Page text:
su·​per·​flu·​ous su̇-ˈpər-flü-əs How to pronounce superfluous (audio)
: exceeding what is sufficient or necessary : extra
: not needed : unnecessary
obsolete : marked by wastefulness : extravagant
superfluously adverb
superfluousness noun

Did you know?

If you think that superfluous must mean "extra 'fluous,'" along the pattern of such words as superabsorbent and superabundant, you're not far off. Superfluous comes from the Latin adjective superfluus, meaning literally "running over" or "overflowing." Superfluus, in turn, derives from the combination of the prefix super- (meaning "over" or "more") and fluere, "to flow." (Fluere also gave us fluid, fluent, and influence, among others.) Since its first appearance in English in the 15th century, superfluous has referred to an "overflowing" of some supply, as of time or words, which hearkens back to its Latin origins.

Examples of superfluous in a Sentence

In the Imagist model, the writer is a sculptor. Technique consists of chipping away everything superfluous in order to reveal the essential form within. "It took you ninety-seven words to do it," Pound is reported to have remarked to a young literary aspirant who had handed him a new poem. "I find it could have been managed in fifty-six." Louis Menand, New Yorker, 9 & 16 June 2008
Oddly, despite the preponderance of superfluous words, the book has no glossary, which is a must for an introductory audience. Dorothy Merritts, Eos, 3 Oct. 2000
Twenty years ago, baby boomers were written about as if every one of them had as a life goal making enough money to accumulate the same superfluous material objects that everyone else had. Calvin Trillin, Time, 6 Sept. 1999
cleared off all the superfluous stuff on his desk to make room for the new computer
Recent Examples on the Web Hide cords, relocate superfluous appliances, and stick to the classic formula of a desk, a table lamp, one accessory, and a chair. Hadley Mendelsohn, House Beautiful, 22 Aug. 2023 Foods with natural packaging, like whole lemons and bananas, are spared the superfluous layers of plastic. Treehugger Editors, Treehugger, 29 June 2023 The ultimate vision is to not only position its AI Health Assistant at the forefront of AI healthcare but also to profoundly impact global health by minimizing misdiagnoses and superfluous treatments. Jon Stojan, USA TODAY, 23 Aug. 2023 Adding superfluous info that isn’t directly tied to the pitch is unnecessary and might even be a hindrance to getting pickup. Expert Panel®, Forbes, 16 Mar. 2023 Gosling, who plays Barbie’s superfluous counterpart Ken in the blockbuster film, was featured in a clip promoting the ballad ahead of the movie’s release last month. Charisma Madarang, Rolling Stone, 3 Aug. 2023 Nothing, after all, is more superfluous than civilization itself. Adam Gopnik, The New Yorker, 20 Mar. 2023 For others, a generational gap is to blame for misunderstanding social media as merely superfluous or distracting. Carly Lewis, WIRED, 2 Mar. 2023 Shirtless in the bedroom of his Mojo Dojo Casa House, Ken laments his existence as a superfluous accessory created to complement her. Ashley Lee, Los Angeles Times, 28 July 2023 See More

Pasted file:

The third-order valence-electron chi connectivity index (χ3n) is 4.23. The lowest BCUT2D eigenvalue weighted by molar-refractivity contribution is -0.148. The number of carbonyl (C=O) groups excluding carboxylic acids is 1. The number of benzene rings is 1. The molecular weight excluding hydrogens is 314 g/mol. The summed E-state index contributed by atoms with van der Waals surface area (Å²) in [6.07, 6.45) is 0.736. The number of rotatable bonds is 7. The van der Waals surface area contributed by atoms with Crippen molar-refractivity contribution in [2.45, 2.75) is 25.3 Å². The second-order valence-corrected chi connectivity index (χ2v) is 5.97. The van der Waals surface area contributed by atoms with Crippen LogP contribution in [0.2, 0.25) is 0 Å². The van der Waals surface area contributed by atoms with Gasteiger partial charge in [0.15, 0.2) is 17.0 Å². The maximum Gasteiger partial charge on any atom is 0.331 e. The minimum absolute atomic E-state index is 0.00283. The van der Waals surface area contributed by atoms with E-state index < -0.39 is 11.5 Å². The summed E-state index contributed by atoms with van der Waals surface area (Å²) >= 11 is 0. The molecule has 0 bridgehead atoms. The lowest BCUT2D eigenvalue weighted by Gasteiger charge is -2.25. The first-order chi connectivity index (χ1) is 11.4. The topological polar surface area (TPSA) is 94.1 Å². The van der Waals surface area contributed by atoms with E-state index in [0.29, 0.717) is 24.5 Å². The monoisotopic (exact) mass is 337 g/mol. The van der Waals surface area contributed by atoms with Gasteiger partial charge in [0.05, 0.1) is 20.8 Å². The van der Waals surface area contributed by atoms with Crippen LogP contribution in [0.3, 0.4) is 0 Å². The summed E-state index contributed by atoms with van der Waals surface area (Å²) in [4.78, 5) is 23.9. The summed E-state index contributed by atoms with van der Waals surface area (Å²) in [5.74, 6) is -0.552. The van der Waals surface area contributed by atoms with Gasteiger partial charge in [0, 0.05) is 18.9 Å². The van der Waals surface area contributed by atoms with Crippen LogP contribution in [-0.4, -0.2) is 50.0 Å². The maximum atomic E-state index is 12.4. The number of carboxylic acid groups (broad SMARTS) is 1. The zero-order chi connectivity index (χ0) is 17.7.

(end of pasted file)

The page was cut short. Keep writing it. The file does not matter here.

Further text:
These examples are programmatically compiled from various online sources to illustrate current usage of the word 'superfluous.' Any opinions expressed in the examples do not represent those of Merriam-Webster or its editors. Send us feedback about these examples.

Word History


Middle English, from Latin superfluus, literally, running over, from superfluere to overflow, from super- + fluere to flow — more at fluid

First Known Use

15th century, in the meaning defined at sense 1a

Time Traveler
The first known use of superfluous was in the 15th century


Dictionary Entries Near superfluous

Cite this Entry

“Superfluous.” Dictionary, Merriam-Webster, Accessed 1 Oct. 2023.

Kids Definition


su·​per·​flu·​ous su̇-ˈpər-flə-wəs How to pronounce superfluous (audio)
: going beyond what is enough or necessary : extra

Middle English superfluous "more than is needed," from Latin superfluus, literally, "running over," from superfluere "to overflow," from super- "over, in addition," and fluere "to flow" — related to fluid

More from Merriam-Webster on superfluous

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